Today, the Congressional Hispanic Caucus Institute convenes policymakers, thought leaders and patient advocates at a health summit to bring attention to the health needs of the Latino community and put forward policy solutions to ensure equitable health outcomes for Latinos across the nation.
The Blue Cross Blue Shield Association is proud to sponsor this important event. Here is a snapshot of Hispanic and Latino health in the U.S.:
A fast-growing, youthful group
Hispanic Americans – and Latinos in particular – are the nation’s largest and fastest growing ethnic minority group. Today, one in every six people is Hispanic making up about 18 percent of the U.S. population. That equates to about 57 million people of Cuban, Mexican, Puerto Rican, South or Central American, or other Spanish cultures or race. The U.S. Census estimates this proportion will more than double by 2060,when an estimated 129 million Hispanic Americans will be living in the United States. Latinos, on average, are younger than other demographic groups – nearly half are under age 18.
Different health risks
Hispanic Americans have the longest life expectancy in the U.S. with a lower prevalence of many chronic health conditions and, overall, are 35 percent less likely to develop heart disease and 49 percent less likely to develop cancer than non-Hispanic whites. Yet many still face heavy health burdens, and Latinos in particular are statistically more likely to be overweight, leading to higher rates of obesity, diabetes and more poorly controlled high-blood pressure.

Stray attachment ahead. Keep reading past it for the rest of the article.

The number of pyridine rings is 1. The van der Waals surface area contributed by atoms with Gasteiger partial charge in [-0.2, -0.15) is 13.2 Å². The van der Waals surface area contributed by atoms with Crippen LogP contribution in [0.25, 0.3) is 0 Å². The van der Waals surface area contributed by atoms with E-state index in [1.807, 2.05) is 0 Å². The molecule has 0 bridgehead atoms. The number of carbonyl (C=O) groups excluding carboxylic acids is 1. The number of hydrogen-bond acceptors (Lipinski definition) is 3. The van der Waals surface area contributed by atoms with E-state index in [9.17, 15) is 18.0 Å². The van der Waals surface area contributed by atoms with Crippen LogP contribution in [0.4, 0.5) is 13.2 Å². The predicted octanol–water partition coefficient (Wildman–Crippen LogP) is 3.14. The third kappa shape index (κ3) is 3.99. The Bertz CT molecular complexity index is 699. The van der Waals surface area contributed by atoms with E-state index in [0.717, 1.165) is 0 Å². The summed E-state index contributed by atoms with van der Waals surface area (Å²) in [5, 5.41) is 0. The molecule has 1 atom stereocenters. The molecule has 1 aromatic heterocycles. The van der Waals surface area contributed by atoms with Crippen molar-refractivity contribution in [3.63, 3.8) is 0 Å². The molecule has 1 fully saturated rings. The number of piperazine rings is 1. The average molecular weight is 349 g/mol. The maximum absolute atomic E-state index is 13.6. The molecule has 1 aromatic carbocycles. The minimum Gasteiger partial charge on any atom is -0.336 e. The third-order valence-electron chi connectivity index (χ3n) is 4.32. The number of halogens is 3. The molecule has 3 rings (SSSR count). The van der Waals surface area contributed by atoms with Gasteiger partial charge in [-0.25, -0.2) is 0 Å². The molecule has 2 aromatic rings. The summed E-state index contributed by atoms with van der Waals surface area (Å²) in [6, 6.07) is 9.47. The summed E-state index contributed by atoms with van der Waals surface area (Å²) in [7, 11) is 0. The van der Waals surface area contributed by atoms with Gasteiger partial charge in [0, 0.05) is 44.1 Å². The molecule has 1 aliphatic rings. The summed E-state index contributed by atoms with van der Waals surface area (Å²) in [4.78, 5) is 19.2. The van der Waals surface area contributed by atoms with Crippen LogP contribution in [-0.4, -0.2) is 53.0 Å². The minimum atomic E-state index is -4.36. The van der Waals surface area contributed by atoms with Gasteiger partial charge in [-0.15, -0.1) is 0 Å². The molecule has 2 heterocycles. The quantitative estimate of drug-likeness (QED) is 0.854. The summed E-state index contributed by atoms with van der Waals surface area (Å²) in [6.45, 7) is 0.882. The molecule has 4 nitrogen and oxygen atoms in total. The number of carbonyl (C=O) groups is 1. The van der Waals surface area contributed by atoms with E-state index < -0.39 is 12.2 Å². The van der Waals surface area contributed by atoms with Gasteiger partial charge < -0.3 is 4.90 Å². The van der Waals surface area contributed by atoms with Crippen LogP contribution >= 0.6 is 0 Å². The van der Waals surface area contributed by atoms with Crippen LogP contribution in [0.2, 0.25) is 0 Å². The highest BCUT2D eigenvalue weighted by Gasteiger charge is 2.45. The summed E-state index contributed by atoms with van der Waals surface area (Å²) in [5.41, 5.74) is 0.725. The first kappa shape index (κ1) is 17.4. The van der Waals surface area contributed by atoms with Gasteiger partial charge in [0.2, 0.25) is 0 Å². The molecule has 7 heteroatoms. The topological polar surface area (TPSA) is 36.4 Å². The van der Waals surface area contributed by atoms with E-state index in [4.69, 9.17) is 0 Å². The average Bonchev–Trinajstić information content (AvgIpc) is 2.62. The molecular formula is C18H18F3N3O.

Turning to Medicare
As the Hispanic community grows, so too does the number of Hispanic adults becoming eligible for Medicare coverage. In 2014, 8 percent of seniors identified as being Hispanic, and that number will jump to 22 percent in 2060. According to the latest data, nearly half of Hispanic Medicare beneficiaries in the U.S. are enrolled in Medicare Advantage. The program is particularly popular in Puerto Rico, where seven out of every 10 seniors choose to enroll in Medicare Advantage. The program’s focus on coordinated care and chronic disease management while keeping costs down is especially important to Hispanic seniors.
Unique challenges in accessing care
Despite their relative good health, Hispanic Americans face unique challenges in accessing care. Language barriers can interfere with getting adequate care and staying healthy, as studies have shown people with limited proficiency in English report poor health status at twice the rate of English-speakers. Access to health insurance is also problematic. Despite the Affordable Care Act (ACA) helping to cut the rate of uninsured Latinos, approximately 20 percent still lack coverage.